In January 2019, Nissin Foods, the Japanese instant noodle company, were called out by the Twitter community for ‘white-washing’. In advertising, white-washing is defined as a conscious attempt to misrepresent the colour of a person’s skin by making it a few shades lighter in an attempt to enhance their appeal, or in this case, acceptability.
The Nissin ad featured top tennis player Naomi Osaka, who is of Haitian-Japanese origin. Many critics felt this rendition was created to make her seem more Japanese or purer. The manga artist Takeshi Konomi, who drew the cartoon, along with the brand owners, initially denied any such intention. Later, the brand confessed to a lack of sensitivity, published an apology and withdrew the ad.
A mirror image of this trend has been present in Pakistan for decades. The need to be fairer, lighter-skinned and the association of beauty with fair skin are represented in the advertising as seen on TV, in print and on billboards. We Photoshop the models’ skin tone a few (read many) shades lighter in the belief that this will help them gain appeal. There is, however, one bit from the Nissin ad fiasco that has yet to happen in Pakistan’s ad industry – the apology.
Creative people working in advertising are trained to grasp how vulnerable people feel when it comes to their appearance and self-image. A surprisingly large segment of society is attracted to tests on Facebook about how ‘likeable’ or ‘lovable’ they are. Post colonial literary theories suggest that Pakistan may still be experiencing self-esteem issues. We suffer from what is called the gora complex – a feeling of inferiority about being born with darker skin tones. There seems to be an unquestionable belief that fair is in fact, for most people, lovely.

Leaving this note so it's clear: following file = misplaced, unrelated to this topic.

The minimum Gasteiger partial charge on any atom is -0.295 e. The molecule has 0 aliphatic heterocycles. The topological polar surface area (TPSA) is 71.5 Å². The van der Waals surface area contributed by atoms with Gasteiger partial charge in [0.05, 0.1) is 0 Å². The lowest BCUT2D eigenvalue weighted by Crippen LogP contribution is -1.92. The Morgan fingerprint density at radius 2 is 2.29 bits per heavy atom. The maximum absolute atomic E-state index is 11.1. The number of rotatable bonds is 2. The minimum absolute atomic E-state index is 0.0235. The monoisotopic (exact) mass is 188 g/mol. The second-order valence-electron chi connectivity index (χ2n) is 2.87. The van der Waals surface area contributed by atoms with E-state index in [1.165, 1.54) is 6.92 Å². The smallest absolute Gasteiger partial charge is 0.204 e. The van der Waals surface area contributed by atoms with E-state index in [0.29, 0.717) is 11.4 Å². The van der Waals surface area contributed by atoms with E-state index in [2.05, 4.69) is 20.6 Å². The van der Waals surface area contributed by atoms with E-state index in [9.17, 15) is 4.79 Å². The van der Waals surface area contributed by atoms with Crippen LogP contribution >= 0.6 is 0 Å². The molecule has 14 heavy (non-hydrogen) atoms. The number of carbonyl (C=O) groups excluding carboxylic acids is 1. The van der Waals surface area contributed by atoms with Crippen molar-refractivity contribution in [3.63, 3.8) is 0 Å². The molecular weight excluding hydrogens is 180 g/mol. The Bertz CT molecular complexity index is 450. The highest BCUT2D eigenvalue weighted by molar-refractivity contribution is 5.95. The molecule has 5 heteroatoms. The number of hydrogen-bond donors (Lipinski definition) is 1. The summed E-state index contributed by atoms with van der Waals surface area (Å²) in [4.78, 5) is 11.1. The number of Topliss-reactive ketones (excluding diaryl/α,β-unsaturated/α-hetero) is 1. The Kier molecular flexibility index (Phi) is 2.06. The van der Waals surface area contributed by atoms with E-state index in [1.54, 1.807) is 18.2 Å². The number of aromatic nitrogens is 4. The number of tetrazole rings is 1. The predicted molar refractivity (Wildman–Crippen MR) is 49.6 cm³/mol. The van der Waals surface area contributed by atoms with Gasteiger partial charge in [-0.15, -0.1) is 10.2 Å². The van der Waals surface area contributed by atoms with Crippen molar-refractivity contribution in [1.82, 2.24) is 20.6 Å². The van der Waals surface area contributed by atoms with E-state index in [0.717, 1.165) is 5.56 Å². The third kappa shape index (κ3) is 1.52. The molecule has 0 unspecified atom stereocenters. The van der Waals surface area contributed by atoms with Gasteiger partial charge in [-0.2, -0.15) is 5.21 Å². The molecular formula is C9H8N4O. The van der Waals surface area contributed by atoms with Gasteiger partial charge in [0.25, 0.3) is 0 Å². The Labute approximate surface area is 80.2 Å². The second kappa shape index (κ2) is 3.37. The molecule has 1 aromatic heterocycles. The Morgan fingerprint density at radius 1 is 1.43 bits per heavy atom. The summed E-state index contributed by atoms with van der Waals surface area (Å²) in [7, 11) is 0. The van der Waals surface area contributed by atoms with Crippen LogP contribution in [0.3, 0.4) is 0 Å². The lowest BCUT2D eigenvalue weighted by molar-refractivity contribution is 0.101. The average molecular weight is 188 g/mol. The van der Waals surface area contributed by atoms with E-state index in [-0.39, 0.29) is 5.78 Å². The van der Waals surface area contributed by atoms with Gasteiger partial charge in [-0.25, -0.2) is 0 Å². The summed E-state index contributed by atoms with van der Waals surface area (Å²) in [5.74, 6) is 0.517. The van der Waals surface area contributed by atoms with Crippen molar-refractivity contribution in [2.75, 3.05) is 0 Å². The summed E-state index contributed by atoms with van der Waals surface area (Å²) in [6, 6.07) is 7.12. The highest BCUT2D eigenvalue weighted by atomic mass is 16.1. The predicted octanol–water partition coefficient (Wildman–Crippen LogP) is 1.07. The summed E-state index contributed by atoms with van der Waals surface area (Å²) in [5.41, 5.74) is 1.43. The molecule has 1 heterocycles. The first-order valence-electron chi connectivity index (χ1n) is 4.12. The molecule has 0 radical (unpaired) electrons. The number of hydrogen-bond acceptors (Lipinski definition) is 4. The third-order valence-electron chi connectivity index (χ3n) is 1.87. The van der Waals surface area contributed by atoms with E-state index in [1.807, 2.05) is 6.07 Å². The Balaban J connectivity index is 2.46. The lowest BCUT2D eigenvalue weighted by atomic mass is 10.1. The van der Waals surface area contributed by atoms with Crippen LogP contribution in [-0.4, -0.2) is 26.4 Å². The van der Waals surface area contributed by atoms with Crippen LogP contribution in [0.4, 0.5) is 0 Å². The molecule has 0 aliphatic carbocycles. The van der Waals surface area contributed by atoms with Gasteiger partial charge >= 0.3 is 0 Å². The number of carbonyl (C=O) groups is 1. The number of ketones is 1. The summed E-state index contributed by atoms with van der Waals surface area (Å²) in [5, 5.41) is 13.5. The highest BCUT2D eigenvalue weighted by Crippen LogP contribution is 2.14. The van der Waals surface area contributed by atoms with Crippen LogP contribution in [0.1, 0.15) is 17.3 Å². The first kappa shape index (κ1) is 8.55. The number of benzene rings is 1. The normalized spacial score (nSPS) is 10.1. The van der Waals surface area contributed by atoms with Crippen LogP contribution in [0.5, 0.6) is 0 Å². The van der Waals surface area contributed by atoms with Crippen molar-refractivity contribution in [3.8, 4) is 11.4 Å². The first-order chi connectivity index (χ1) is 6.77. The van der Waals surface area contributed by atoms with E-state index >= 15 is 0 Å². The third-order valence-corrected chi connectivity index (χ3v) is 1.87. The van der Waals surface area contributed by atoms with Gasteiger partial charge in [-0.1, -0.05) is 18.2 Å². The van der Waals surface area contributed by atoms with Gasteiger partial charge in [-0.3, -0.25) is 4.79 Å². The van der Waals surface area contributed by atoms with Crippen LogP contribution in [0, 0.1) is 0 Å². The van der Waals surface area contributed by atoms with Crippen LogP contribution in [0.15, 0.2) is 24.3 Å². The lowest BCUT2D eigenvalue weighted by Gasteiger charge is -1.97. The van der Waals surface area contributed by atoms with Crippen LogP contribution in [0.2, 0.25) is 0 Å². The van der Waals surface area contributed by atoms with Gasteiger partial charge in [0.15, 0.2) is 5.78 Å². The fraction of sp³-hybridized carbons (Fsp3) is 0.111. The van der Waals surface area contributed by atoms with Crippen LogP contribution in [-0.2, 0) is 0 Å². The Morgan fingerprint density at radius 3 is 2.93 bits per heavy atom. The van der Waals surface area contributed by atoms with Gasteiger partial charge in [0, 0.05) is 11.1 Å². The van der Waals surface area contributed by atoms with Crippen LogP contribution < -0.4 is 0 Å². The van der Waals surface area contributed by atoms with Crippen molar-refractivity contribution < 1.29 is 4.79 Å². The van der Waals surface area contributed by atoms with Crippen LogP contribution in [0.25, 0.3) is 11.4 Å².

As far as aesthetics are concerned, most visual artists will vouch for the fact that high contrast is a treat for the eyes. Black looks great on white. Dark brown would certainly stand out beautifully on a rosy, light beige instead of a muted brown. However, our faces are not posters or book covers to be judged in a graphic design contest. Aesthetics can and should contribute to a person’s charm only in part. The maxim that beauty is skin deep was first coined by Sir Thomas Overbury in 1613 in his poem A Wife. We are centuries past that date and the world has repeatedly debated why a person’s self-worth cannot be derived from their skin tone. In fact, this should not even be debatable. It should be honoured by illustrators, ad makers, photographers and modelling agencies; in doing so, beauty would be redefined for the common man or woman. Yet, it is not.
In the 1980s, skin care creams, such as Stillman’s and Mod Girl promoted their products using jingles like ‘Rangat Nikharay, Khoobsurat Banaye’ – equating fairness with beauty – with no shame or guilt attached. Olivia’s Mujhe Gora Kardo placed the onus of a professional modelling career for aspiring Pakistani women on their cream – with the ad ending on a note of gratitude to the cream ‘Olivia, Shukiya’.
We may have laughed over the slogan Ab Gora Hoga Pakistan (whitening soap ad) or had a momentary concern about how insensitive it was. In any event, the brand owners changed the tagline post some criticism. No one, however, apologised. And no one cared enough to ask them to. The privileges of the affluent and educated are many, some less obvious than others. They can select causes they are concerned or angry about or those they wish to influence. The underprivileged cannot. They cannot escape the shame they perceive in the mirror every time they look at their brown skin. They cannot find books and support groups to wean them off these notions and encourage them to adopt more enlightened ones. They can barely find refuge in their own home, with parents, siblings, relatives, neighbours – all advocating that to be marriage material, they must first and foremost be fair. Do we as storytellers and influencers not owe them an apology?
In the 1980s, skin care creams, such as Stillman’s and Mod Girl promoted their products using jingles like ‘Rangat Nikharay, Khoobsurat Banaye’ – equating fairness with beauty – with no shame or guilt attached. Olivia’s Mujhe Gora Kardo placed the onus of a professional modelling career for aspiring Pakistani women on their cream – with the ad ending on a note of gratitude to the cream ‘Olivia, Shukiya’. The widely loved and followed ‘Buss 15 Minute Mein Ho Gayee Mein Gori Gori! took fair skin to another level – not only did it guarantee success, the results were instant.